Running Linux and Netfilter on Nokia IP Series Hardware
Now that we have Linux installed on the original Nokia disk, we can begin the process of customizing the installation to function on the Nokia hardware. The first step is to download and compile a custom kernel (see Resources). Boot into Linux on the desktop PC, login as root, gain network connectivity and download the latest stable kernel (2.4.20 as of this writing) from kernel.org. Extract the kernel tar archive and begin the compilation process with make menuconfig (possible because we installed the ncurses library) to configure the kernel build. It is important to ensure that only necessary portions of the kernel code are compiled into the resulting kernel binary. To this end, only the following features should be compiled in:
Processor type and features:
PCI device name database
System V IPC
Kernel support for ELF binaries
Enhanced IDE disk support
CMD640 chipset bugfix/support
RZ1000 chipset bugfix/support
Include IDE/ATA-2 disk support
Use multi-mode by default
Generic PCI IDE chipset support
Sharing PCI IDE interrupts support
Generic PCI bus-master DMA support
Intel PIIXn chipsets support
PIIXn Tuning support
Network packet filtering (replaces ipchains)
UNIX domain sockets
IP: Netfilter Configuration:
IP tables support
Connection state match support
Connection tracking match support
MASQUERADE target support
LOG target support
Network device support:
EtherExpressPro (eepro100, Becker driver)
Standard/generic serial support
Support for console on serial port
Ext3 journaling filesystem support
Virtual memory filesystem support
/proc filesystem support
Second extended fs support
After compiling the kernel with the standard make dep && make clean && make bzImage, our shiny new kernel should be around 610KB in size. Copy it to the /boot partition, configure LILO to see the new kernel binary and run lilo -t && lilo to reinstall LILO in the MBR.
By default the LILO boot loader does not send any kernel boot messages, init messages or system log messages over the serial port. Initially when we reinstall the IP330 drive back in the IP330, the only method we have available to interact with the machine is through the serial port. To configure LILO to send messages over the serial port, add the following line just before the timeout=50 line:
This instructs LILO to send messages out of /dev/ttyS0, which corresponds to serial port 0, at a speed of 9600 baud with one stop bit and no parity bits (see Resources). Also, there is no need to have LILO display the fancy semi-graphical boot message, so remove the message=/boot/message line. Now that we have finished editing /etc/lilo.conf, it is time to rerun lilo -t && lilo once more.
Configuring LILO to send messages over the serial port would not be of much use if, after the machine boots and init has run, there is no way to login. Therefore, we require init to spawn a getty process on /dev/ttyS0. Getty processes are spawned from the init process based on the /etc/inittab configuration file. The default Red Hat inittab file instructs init to start getty processes on ttys 1 through 6:
# Run gettys in standard runlevels 1:2345:respawn:/sbin/mingetty tty1 2:2345:respawn:/sbin/mingetty tty2 3:2345:respawn:/sbin/mingetty tty3 4:2345:respawn:/sbin/mingetty tty4 5:2345:respawn:/sbin/mingetty tty5 6:2345:respawn:/sbin/mingetty tty6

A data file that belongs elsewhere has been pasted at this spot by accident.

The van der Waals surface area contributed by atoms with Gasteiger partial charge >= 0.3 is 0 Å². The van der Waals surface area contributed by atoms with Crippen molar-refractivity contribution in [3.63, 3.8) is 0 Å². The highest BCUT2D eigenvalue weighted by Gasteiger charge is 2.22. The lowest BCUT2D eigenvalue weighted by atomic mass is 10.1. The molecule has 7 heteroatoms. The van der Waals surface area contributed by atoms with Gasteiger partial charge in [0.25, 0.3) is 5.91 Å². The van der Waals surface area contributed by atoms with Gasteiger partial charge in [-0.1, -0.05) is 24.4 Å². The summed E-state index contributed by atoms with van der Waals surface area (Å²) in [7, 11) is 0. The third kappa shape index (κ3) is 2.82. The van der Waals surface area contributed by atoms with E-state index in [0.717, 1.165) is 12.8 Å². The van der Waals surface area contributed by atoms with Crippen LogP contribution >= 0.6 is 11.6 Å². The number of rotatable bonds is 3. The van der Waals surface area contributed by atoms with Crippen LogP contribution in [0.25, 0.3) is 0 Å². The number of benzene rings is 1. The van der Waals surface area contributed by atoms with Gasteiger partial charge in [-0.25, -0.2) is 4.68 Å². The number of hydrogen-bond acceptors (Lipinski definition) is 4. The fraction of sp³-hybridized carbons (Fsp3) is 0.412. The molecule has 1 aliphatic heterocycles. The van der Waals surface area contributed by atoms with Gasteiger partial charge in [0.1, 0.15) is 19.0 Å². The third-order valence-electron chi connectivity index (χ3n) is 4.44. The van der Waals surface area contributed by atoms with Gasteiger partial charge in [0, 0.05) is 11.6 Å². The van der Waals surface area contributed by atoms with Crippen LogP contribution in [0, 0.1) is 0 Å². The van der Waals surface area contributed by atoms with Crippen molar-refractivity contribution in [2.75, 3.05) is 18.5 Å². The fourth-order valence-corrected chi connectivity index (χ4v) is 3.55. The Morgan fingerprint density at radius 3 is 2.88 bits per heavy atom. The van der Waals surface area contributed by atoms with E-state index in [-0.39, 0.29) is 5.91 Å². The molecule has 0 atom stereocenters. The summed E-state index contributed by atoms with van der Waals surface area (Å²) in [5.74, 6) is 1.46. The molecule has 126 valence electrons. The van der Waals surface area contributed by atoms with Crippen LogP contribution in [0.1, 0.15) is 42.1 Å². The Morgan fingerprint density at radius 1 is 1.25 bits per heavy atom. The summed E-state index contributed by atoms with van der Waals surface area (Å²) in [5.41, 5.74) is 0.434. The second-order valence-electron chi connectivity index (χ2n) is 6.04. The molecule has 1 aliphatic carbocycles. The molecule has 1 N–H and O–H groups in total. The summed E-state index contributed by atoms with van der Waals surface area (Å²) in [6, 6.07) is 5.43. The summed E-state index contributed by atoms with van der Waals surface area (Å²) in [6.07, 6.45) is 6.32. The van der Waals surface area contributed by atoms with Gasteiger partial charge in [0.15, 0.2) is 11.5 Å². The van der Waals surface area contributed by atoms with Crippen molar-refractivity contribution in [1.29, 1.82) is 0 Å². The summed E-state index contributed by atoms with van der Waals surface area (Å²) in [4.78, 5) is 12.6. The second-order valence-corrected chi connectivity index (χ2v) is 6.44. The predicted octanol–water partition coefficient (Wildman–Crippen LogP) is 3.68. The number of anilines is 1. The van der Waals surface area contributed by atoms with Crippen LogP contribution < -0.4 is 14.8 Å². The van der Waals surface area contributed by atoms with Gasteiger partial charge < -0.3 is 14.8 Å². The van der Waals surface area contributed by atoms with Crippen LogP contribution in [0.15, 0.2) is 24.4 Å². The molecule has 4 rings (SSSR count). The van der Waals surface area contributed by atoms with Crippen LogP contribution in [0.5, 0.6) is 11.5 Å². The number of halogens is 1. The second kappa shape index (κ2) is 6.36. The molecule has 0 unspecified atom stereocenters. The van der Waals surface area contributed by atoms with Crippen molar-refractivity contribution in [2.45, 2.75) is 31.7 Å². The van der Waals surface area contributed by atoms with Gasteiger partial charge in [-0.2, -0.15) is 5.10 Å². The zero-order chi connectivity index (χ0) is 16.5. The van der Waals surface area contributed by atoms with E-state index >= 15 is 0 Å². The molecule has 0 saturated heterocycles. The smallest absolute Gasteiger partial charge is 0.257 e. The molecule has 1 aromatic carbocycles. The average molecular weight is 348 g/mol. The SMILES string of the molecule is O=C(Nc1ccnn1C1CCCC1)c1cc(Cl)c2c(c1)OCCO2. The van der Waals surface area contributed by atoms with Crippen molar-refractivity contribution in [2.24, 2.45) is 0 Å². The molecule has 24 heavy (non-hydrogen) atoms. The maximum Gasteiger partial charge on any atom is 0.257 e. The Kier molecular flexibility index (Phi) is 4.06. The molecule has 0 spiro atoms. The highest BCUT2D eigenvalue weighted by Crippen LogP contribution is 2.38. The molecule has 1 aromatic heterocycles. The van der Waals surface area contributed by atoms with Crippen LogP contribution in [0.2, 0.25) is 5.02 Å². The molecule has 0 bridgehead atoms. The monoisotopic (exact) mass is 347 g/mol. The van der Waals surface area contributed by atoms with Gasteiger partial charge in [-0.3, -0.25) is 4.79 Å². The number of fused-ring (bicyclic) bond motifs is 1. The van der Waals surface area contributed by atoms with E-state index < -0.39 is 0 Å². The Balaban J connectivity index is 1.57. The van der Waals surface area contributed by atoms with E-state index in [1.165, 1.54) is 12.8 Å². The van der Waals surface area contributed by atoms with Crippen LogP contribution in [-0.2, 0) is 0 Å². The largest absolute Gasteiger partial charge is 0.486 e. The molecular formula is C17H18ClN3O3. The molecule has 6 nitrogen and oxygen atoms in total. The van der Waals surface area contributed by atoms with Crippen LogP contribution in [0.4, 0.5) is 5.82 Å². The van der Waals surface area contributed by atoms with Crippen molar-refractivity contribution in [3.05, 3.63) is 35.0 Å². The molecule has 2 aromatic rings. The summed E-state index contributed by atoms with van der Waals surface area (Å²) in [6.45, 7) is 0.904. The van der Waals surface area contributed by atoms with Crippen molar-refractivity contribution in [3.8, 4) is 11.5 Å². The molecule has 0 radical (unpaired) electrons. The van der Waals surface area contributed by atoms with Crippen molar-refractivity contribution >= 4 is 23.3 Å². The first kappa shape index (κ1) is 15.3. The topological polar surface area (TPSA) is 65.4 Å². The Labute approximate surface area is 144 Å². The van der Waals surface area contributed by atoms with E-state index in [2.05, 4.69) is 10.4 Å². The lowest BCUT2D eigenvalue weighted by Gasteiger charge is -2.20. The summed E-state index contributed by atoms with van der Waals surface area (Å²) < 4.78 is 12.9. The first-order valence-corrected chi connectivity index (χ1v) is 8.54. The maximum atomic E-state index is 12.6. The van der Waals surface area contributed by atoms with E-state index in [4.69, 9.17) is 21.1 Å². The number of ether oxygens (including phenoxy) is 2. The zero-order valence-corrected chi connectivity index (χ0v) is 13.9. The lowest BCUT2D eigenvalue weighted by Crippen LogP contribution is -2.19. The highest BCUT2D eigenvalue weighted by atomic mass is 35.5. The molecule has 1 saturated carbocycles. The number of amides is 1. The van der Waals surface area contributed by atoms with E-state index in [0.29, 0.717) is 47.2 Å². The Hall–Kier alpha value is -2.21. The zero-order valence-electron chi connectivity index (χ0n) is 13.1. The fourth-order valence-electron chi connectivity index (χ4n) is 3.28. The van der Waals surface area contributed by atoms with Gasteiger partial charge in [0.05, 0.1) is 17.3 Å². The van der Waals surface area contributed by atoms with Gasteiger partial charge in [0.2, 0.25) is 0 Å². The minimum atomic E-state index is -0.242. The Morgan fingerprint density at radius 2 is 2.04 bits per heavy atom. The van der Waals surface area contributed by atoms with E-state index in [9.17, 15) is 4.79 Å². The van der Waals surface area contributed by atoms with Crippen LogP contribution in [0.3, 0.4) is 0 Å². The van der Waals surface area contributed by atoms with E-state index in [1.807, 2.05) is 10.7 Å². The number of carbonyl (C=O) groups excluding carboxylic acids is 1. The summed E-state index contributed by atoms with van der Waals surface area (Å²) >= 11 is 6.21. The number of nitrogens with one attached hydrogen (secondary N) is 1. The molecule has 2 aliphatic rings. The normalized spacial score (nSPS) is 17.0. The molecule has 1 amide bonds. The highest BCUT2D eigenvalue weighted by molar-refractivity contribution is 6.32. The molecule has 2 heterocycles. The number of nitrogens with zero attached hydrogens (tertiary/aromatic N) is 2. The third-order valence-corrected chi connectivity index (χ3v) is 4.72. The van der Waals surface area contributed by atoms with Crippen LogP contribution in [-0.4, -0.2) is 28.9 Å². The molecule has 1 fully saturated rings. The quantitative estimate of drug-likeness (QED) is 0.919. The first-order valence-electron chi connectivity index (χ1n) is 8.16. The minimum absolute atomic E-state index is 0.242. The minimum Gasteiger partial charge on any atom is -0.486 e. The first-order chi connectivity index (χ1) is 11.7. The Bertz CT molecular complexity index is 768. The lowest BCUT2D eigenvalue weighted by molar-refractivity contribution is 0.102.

Because there is no way to attach a keyboard to a Nokia IP330, all of these should be replaced with the following single line:
1:2345:respawn:/sbin/agetty -h ttyS0 9600 vt102
agetty, in contrast to mingetty, does not reference any configuration files and simply takes all configuration input from the command line. mingetty also is not suitable for use on serial lines, according to its man page.
Practical Task Scheduling Deployment
July 20, 2016 12:00 pm CDT
One of the best things about the UNIX environment (aside from being stable and efficient) is the vast array of software tools available to help you do your job. Traditionally, a UNIX tool does only one thing, but does that one thing very well. For example, grep is very easy to use and can search vast amounts of data quickly. The find tool can find a particular file or files based on all kinds of criteria. It's pretty easy to string these tools together to build even more powerful tools, such as a tool that finds all of the .log files in the /home directory and searches each one for a particular entry. This erector-set mentality allows UNIX system administrators to seem to always have the right tool for the job.
Cron traditionally has been considered another such a tool for job scheduling, but is it enough? This webinar considers that very question. The first part builds on a previous Geek Guide, Beyond Cron, and briefly describes how to know when it might be time to consider upgrading your job scheduling infrastructure. The second part presents an actual planning and implementation framework.
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With all the industry talk about the benefits of Linux on Power and all the performance advantages offered by its open architecture, you may be considering a move in that direction. If you are thinking about analytics, big data and cloud computing, you would be right to evaluate Power. The idea of using commodity x86 hardware and replacing it every three years is an outdated cost model. It doesn’t consider the total cost of ownership, and it doesn’t consider the advantage of real processing power, high-availability and multithreading like a demon.
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